Among 145 healthy women between 20 and 60 days postpartum in Marilia, Brazil who donated breastmilk to a milk bank, those who reported taking an iron supplement during lactation had average milk iron levels of 0.3 mg/L compared to 0.4 mg/L in those who did not take an iron supplement. The exact doses of those in the iron group were not given.[14]

Thirty-two exclusively breastfeeding and well-nourished women in Warsaw, Poland who were 4 to 6 weeks postpartum provided 4 milk samples in a single day in addition to completing an extensive dietary history. Almost half of the participants reported taking a dietary supplement that contained a low dose of iron, around 30 mg or less daily. The average milk iron level in the entire group was 0.39 mg/L. Milk iron level was not correlated with the maternal supplemental iron dose, but was correlated with the total iron intake from food and supplement.[15]

Nineteen well-nourished but mildly anemic lactating mothers from Trujillo, Peru were given 100 mg elemental iron as ferrous sulfate once daily beginning on postpartum day 2. Average milk iron level was 0.90 mg/L at baseline and 0.38 mg/L at 30 days postpartum, compared to 0.8 mg/L and 0.35 mg/L, respectively in 10 other non-anemic lactating mothers who did not receive supplementation. Because no anemic control group was included in the study it is not clear if iron supplementation made a difference, although milk levels in the anemic group were not significantly different from the non-anemic group at 30 days which would indicate such an intervention is at least safe.[16]

Sixty-five healthy women in Copenhagen, Denmark with postpartum hemorrhage within 48 hours of delivery were randomized to receive oral or intravenous iron to improve hematopoietic recovery. Women randomized to the oral group received an average of 45 mg elemental iron daily (salt form not stated) in the first three days of the study as they transitioned from their prenatal vitamins to high-dose oral supplementation, and then 90 mg daily from day 4 to day 8. Milk was collected 2 to 4 days after iron initiation and again at 6 to 8 days. Average milk levels were 0.4 mg/L and 0.44 mg/L, respectively.[17]

In a U.S. study of 63 postpartum, lactating, mostly white, women taking a daily prenatal or multivitamin, those on a vegan or vegetarian diet had similar milk iron levels to those on an omnivore diet.[18]

Infant Levels. One-hundred thirty-one non-anemic, lactating mothers in Ankara, Turkey randomly received 80 mg elemental iron daily as ferrous sulfate or placebo beginning 10 to 20 days postpartum and continued for 4 months. Average serum iron levels in the iron group infants at 4 months was 0.4 mg/L compared to 0.46 mg/L in the placebo group.[19]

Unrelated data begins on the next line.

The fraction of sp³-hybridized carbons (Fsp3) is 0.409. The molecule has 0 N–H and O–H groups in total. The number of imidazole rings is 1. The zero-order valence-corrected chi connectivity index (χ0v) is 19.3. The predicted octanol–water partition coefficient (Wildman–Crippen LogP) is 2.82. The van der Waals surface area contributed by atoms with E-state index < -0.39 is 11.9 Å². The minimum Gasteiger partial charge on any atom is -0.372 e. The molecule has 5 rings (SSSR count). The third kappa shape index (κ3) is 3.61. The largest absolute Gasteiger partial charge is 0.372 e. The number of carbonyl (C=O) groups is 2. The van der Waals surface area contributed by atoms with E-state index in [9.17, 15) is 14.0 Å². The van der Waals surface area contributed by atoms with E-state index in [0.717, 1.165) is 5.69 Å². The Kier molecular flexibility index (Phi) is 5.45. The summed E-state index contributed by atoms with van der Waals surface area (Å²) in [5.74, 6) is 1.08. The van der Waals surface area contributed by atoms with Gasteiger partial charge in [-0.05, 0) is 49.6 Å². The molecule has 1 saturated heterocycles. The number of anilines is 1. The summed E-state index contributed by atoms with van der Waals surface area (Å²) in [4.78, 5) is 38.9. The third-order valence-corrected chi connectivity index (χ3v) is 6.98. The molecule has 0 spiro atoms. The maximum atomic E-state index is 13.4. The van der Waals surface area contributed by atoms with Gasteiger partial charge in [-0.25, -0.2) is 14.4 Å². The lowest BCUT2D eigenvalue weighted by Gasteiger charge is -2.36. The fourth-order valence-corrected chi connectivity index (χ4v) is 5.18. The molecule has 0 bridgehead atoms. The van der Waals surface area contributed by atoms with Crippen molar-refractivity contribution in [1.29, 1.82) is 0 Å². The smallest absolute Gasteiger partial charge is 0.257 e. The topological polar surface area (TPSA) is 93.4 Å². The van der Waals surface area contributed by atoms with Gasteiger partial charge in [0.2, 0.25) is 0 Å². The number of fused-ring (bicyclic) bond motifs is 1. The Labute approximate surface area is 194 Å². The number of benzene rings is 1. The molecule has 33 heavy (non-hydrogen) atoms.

In a study of 1066 breastfeeding infants born to mothers living in rural Bangladesh who randomly received 30 mg or 60 mg elemental iron as ferrous fumarate once daily beginning during their second trimester and continuing postpartum, there were no differences in the frequency of infant anemia, or blood iron indices, at 6 months postpartum between the groups.[20]

Effects in Breastfed Infants

One-hundred thirty-one non-anemic, lactating mothers in Ankara, Turkey randomly received 80 mg elemental iron as ferrous sulfate daily or placebo beginning 10 to 20 days postpartum and continued for 4 months. Hematological indices and biochemical iron status values were no different between the two groups of infants at the end of the study.[19]

Effects on Lactation and Breastmilk

Iron-enriched human milk fortifier intended for preterm hospitalized infants increases milk microbial growth compared to iron-free fortifier under in vitro experimental conditions.[21] The clinical consequences of these findings have not been evaluated. Such studies tested milk iron concentrations in the range of 13 to 14 mg/L which were common for fortifiers in the countries where the studies were conducted. Currently available U.S. premature infant milk fortifier provides a much lower iron supplemental dose resulting in a milk iron level of 3 mg/L above the mother’s underlying milk level.

References

1.
Silvestre MD, Lagarda MJ, Farré R, et al. A study of factors that may influence the determination of copper, iron, and zinc in human milk during sampling and in sample individuals. Biol Trace Elem Res 2000;76:217-27. [PubMed: 11049220]